The US is a reluctant empire. We sometimes act like a bull in a china shop when it comes to world affairs. No matter how careful the bull is, something will get broken and somebody will get mad. When the bull defecates in the china shop, everybody will get mad ;-)

Shawn said...

Hey Marty, well I think the folks who immigrate here are probably not the ones that hate the west and its values. I don't the majority of the individuals in the Muslim/Arab worlds are seething with hatred for the West and for Jews. But that hatred is a part of the culture: it's a part of the intellectual, religious, and political movements.

Bill K said...

Shawn, good point about Muslim hatred of the west pre- 2001 and pre - U.S. Middle East foreign policy. There is though a big difference between hatred and "willing to blow myself up". It seems reasonable to suppose that the line between the two is bridged by armed foreign policy.

Shawn said...

Thanks for the comment. I wouldn't say reasonable and "blow myself up" in the same sentence; nonetheless, of course American foreign policy is a part of the equation. Still, I don't think it bridges the gap. It's a corrupt value system that rewards and praises such nihilistic behavior.

Anonymous said...

A completely unrelated question: I just came across your blog for the first time, and I'm wondering what you plan on calling yourself after you get your Ph.D, given that the word "professor" is plastered all over your blog (in your description, on all of the videos, etc.). It's a true question I have: at what point can or ought one declare oneself a professor if one's not finished with school? Do you differentiate in your mind between Professor and Doctor? Would you be alright being called Dr. without a degree? Or is that where you draw the line?

Just curious. Thanks.

Shawn said...

'Professor' is the most typical informal title used by anyone who teaches at the college level. 'Dr.' is a formal title reserved for those who have earned a doctorate. I always correct my students who refer to me as doctor.

rob said...

You seem to conflate "the US" with "the west" in a way that makes your argument rather weak. In 1920 the muslim brotherhood was "anti-west". And yes, the US had little investment in the region and its politics at the time. You couldn't say the same about the British- and other colonial powers- unless you discount recurrent invasions and occupations. They were the "west" the brotherhood rallied against.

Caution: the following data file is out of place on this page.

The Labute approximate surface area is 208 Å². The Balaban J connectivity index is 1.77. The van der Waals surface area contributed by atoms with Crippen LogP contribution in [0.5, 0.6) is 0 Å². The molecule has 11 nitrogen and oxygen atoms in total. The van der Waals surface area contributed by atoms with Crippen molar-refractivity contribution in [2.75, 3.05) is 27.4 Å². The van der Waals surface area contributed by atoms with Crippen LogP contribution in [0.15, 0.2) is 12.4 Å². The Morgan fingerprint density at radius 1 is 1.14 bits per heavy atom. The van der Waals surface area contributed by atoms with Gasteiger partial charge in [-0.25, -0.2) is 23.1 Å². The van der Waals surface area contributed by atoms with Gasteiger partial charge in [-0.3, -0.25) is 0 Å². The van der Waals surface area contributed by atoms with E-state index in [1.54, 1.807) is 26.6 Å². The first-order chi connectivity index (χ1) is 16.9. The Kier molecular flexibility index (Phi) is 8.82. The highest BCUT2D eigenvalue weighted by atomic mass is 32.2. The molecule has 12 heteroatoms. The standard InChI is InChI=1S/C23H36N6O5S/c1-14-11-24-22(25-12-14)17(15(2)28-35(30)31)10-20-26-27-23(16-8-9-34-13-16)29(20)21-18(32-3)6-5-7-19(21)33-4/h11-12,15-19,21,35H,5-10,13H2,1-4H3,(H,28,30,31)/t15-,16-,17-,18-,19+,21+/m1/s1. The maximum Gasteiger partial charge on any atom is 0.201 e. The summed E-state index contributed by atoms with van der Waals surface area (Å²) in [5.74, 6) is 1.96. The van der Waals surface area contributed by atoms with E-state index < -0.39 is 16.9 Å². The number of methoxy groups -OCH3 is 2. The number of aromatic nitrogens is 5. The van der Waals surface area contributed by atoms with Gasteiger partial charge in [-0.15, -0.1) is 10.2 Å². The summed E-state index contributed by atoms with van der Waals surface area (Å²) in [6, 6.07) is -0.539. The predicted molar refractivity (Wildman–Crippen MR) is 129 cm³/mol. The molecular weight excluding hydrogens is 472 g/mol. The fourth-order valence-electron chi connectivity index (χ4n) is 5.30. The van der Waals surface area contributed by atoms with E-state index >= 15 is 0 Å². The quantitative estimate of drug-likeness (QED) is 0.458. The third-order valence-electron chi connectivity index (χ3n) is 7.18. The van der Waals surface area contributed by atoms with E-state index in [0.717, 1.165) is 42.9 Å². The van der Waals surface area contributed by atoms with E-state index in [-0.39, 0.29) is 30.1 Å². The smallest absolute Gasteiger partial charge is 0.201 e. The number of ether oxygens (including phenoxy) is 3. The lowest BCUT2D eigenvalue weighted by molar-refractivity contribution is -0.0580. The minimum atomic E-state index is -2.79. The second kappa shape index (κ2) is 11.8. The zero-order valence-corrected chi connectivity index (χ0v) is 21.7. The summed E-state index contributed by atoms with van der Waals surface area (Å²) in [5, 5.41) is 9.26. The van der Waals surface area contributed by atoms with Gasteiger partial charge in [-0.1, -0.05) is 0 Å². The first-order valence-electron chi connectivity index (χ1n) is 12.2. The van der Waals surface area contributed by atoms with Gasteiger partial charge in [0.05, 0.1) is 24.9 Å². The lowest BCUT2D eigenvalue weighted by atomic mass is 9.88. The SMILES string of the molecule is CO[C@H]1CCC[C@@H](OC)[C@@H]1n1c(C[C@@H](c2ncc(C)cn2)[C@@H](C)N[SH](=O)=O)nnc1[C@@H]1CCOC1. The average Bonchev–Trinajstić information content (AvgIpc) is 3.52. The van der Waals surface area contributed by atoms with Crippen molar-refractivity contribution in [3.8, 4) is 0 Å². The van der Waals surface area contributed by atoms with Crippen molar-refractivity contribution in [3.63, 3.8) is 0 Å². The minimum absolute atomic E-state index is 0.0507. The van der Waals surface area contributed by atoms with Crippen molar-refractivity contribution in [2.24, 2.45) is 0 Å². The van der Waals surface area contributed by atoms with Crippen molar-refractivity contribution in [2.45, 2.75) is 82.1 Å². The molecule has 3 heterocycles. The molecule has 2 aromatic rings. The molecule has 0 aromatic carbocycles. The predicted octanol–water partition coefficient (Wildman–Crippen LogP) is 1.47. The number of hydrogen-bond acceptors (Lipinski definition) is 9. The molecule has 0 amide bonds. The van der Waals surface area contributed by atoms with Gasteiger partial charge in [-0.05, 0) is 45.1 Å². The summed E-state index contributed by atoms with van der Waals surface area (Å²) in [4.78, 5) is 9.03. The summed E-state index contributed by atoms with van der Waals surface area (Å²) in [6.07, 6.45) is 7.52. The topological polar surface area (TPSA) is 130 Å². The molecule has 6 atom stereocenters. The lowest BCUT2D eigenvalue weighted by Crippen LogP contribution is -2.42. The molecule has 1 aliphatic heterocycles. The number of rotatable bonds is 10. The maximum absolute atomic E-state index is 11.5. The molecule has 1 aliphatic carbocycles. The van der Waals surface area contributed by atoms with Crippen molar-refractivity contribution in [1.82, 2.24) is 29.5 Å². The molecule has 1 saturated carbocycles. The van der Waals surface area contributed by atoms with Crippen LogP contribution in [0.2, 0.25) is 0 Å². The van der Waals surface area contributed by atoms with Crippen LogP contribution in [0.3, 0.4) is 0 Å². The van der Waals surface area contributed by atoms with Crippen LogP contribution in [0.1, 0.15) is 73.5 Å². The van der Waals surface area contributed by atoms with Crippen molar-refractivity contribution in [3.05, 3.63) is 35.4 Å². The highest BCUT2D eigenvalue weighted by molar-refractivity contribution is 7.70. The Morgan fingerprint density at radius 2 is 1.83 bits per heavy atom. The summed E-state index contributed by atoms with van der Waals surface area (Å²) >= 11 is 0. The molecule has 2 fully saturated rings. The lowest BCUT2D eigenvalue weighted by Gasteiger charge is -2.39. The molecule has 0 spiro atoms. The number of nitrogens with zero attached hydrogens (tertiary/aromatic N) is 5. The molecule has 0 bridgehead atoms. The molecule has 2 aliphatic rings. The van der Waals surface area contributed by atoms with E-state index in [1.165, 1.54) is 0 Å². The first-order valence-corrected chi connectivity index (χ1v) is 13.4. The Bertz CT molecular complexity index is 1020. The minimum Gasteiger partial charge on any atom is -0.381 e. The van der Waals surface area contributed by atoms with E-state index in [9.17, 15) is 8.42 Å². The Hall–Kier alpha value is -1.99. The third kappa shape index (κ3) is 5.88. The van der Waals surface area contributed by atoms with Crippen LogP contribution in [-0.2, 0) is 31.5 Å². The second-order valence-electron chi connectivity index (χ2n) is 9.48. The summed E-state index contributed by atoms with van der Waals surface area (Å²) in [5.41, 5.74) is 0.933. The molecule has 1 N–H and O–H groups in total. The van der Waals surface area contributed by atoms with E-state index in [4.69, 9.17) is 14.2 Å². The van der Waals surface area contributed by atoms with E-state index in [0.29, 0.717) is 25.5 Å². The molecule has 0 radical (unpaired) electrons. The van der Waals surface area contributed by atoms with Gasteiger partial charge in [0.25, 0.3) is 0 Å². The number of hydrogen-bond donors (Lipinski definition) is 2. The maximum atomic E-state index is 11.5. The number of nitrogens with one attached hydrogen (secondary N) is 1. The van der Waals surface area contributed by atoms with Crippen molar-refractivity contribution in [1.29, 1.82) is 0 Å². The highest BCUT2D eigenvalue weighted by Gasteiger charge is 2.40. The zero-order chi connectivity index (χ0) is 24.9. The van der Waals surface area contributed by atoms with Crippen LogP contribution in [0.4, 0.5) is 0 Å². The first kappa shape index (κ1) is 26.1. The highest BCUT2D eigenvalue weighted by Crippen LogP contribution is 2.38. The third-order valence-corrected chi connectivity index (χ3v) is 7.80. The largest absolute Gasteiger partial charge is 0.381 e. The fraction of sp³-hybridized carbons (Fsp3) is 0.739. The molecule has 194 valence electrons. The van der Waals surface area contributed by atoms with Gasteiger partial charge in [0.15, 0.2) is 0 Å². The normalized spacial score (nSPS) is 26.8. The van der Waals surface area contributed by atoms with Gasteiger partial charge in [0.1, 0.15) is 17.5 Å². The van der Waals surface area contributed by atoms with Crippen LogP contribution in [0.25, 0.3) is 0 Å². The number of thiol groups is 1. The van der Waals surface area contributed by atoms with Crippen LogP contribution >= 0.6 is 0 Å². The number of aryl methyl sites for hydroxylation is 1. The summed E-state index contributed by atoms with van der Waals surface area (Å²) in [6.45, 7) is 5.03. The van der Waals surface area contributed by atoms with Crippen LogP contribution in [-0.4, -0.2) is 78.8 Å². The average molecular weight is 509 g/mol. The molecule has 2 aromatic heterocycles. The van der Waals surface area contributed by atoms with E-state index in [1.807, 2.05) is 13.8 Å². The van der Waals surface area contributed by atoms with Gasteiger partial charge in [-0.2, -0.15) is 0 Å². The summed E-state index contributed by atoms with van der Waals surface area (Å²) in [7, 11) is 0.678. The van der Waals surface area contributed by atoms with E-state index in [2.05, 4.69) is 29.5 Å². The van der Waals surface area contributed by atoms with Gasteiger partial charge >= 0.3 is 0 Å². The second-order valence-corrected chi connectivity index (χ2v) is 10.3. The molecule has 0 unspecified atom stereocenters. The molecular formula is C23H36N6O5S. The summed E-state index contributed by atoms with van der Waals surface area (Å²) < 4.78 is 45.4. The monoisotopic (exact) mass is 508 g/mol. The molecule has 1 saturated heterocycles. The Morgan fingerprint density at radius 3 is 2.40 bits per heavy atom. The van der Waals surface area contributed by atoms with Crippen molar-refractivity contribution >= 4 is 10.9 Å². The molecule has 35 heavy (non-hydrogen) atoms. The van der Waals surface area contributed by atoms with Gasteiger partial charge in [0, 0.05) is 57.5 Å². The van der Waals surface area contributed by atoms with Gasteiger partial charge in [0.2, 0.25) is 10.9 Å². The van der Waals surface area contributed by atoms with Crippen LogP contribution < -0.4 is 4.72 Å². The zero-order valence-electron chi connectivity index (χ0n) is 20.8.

Clearly since WW2 the US- in particular, in its support of Isreal- has become a major player in the region- and a focus of arab/muslim rancour.
There's a huge depth of history you've glossed or ignored- I'd suggest getting to grips with a few fat books on the subject!

Shawn said...

Hey rob, thanks for your patronizing comments. I've studied the history of the Middle East (plenty of fact books).

Yes the British were heavily involved in the Middle East (and elsewhere). However, the main thrust of the philosophy of MB was not anti-colonialism, but anti-Western lifestyle and philosophy. One can't discount the anti-colonialism, but one can't make it the centerpiece either. The founders of MB where not thrilled with the British, but largely because they brought with them secular ideas: like equality of women and freethought.

If it were merely anti-colonialism them these movements would have died out in the 50s when the British abandoned the region.

Lastly, you might be the one who needs to read a fat book or two. The CIA was playing around a bunch in Iran, but the US was not deeply involved in the region until the late 60s. And mostly that had to do with the Soviets getting more involved in the Middle East, particularly with Egypt. There was no significant aid or weapons sale to Israel until the Six-Day War in June 67.

Shawn said...

Whoops...how's that for a Freudian slip. In the first paragraph, that should read: "(plenty of fat books)"

Those books were books of fact, but that wasn't what I meant to write.